Schwan expects to see greater experimentation and acceptance of exotic flavors inspired by other cultures and countries in the snack and bakery categories. “This is particularly true among younger demographics, where we expect to see globally inspired flavors such as kimchi increase in prevalence.” The exotic flavor trend is well suited to snacks, since they let consumers experiment with new flavors. “We foresee greater acceptance and growth of global spices such as berbere, ras el hanout, and harissa. We also anticipate expanded interest in flavors such as the pink peppercorn, as part of a wider acceptance of botanicals and exotic ingredients, combined with flavors consumers already know and love.”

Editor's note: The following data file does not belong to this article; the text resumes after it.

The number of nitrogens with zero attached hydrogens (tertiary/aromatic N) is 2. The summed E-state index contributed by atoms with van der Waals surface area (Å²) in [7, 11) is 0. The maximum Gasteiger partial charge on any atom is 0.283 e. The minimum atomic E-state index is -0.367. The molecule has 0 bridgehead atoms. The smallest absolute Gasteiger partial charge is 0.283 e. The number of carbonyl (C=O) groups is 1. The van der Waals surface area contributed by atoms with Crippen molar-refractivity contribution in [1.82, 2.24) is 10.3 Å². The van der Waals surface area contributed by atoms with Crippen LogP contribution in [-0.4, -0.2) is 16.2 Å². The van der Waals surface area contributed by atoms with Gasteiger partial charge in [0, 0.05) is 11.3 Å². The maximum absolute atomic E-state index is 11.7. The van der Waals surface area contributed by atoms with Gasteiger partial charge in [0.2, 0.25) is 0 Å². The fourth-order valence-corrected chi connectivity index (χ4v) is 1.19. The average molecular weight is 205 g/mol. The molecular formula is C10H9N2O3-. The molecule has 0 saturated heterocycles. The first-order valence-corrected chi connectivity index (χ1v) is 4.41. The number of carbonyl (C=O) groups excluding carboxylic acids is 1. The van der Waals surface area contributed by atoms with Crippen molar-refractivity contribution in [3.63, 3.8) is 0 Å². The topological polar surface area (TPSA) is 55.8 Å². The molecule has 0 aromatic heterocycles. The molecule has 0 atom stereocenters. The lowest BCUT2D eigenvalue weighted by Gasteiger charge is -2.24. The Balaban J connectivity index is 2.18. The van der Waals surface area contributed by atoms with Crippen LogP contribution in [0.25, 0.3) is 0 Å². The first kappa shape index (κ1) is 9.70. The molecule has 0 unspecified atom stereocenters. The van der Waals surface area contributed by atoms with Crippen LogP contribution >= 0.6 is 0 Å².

Ventura says that Beanfields launched five Vegan Cracklin SKUs this year: two in January, and three in mid-April. Leading flavors include Korean BBQ, Spicy Nacho, and Chile Limon. “For the holidays, we’re launching the company’s first-ever holiday/seasonal innovation, which will be an extension of the Vegan Cracklin line and brings something sweet and indulgent to a traditional salty form-factor, furthering our disruption to the space. One of the flavors includes Mexican Hot Cocoa, and the other is Pumpkin Pie.”

Morreale says that consumers are constantly looking for new flavors, whether it’s a unique twist to an old classic or something completely original. “We follow trends and work with our partners to find the right flavor combinations that are growing in popularity. Kettle Brand is no stranger to looking far and wide for flavor inspiration. From Korean Barbecue to Chili Verde, there is a bold bite for every palate,” she continues.